2018 marks the ninth consecutive year West Virginia has finished last in the nation in terms of well-being, according to a Gallup-Sharecare report. Research also shows that hopelessness and isolation have led to a severe drop in life expectancy among West Virginians.
At the 2018 Fortune Brainstorm HEALTH conference on Tuesday, a panel of West Virginia University representatives, moderated by Thrive Global Founder and CEO Arianna Huffington, addressed the state’s well-being crisis.
Every week, 600 opioid addicts visit clinics in West Virginia, but despite the best approaches, over 50 percent of treatments fail, explained Dr. Ali Rezai, the Executive Chair, Vice President and Associate Dean of WVU’s Rockefeller Neuroscience Institute. Dr. Clay Marsh, WVU’s Vice President and Executive Dean for Health Sciences, echoed his sentiment, calling the American healthcare system “backwards.” He said the United States spends twice as much on healthcare but achieve “next to last outcomes” of all developed countries.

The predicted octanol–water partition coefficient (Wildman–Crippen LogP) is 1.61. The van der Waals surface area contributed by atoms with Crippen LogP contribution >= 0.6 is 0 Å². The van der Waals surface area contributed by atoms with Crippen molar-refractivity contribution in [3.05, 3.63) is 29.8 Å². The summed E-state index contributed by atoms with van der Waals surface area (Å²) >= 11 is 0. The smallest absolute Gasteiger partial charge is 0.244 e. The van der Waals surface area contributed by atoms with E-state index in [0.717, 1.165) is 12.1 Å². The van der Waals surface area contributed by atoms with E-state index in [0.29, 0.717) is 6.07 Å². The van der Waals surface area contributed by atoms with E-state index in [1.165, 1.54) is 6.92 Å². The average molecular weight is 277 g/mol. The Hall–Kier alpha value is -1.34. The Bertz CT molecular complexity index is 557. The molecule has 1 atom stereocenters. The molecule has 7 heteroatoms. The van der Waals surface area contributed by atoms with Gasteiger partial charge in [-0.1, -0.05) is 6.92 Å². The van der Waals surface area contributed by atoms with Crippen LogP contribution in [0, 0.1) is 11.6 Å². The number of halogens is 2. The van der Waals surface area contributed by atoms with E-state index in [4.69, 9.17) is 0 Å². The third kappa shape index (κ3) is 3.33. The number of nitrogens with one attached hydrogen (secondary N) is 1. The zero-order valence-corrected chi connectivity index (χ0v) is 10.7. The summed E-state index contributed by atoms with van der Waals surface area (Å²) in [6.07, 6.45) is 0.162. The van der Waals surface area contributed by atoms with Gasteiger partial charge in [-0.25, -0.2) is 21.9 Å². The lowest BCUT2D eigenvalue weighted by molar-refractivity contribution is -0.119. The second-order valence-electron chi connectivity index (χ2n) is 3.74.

“The answer is not spend more money,” he continued. “The answer is do something different.” Marsh added that the problems in the state can be traced back to the “trauma people experience” and the “lack of resilience.”
With 1.8 million residents, West Virginia is large enough to have “every problem in the country” but also small enough to have the solutions, said Dr. E. Gordon Gee, WVU’s President. In partnership with Thrive Global, the university plans to use cutting edge technology like wearable sensors, heart rate tracking and virtual reality to intervene early in cases of opioid addiction and chronic pain — two immense problems facing West Virginians, according to Rezai.
But the way to enact real change is to attend to the “root cause of these issues,” Gee said. The ultimate goal is to shift the mindset from one of hopelessness to one of possibility. “We’ve got to change the culture,” he said. “We’ve got to make certain that people understand they have an opportunity.”
Marsh concluded by emphasizing the importance of unity in solving well-being issues in both West Virginia and in the United States. “The road back to health is the road back together,” Marsh said. “Back to unity. Back to purpose. Back to looking through the eyes of a child with wonder and awe.”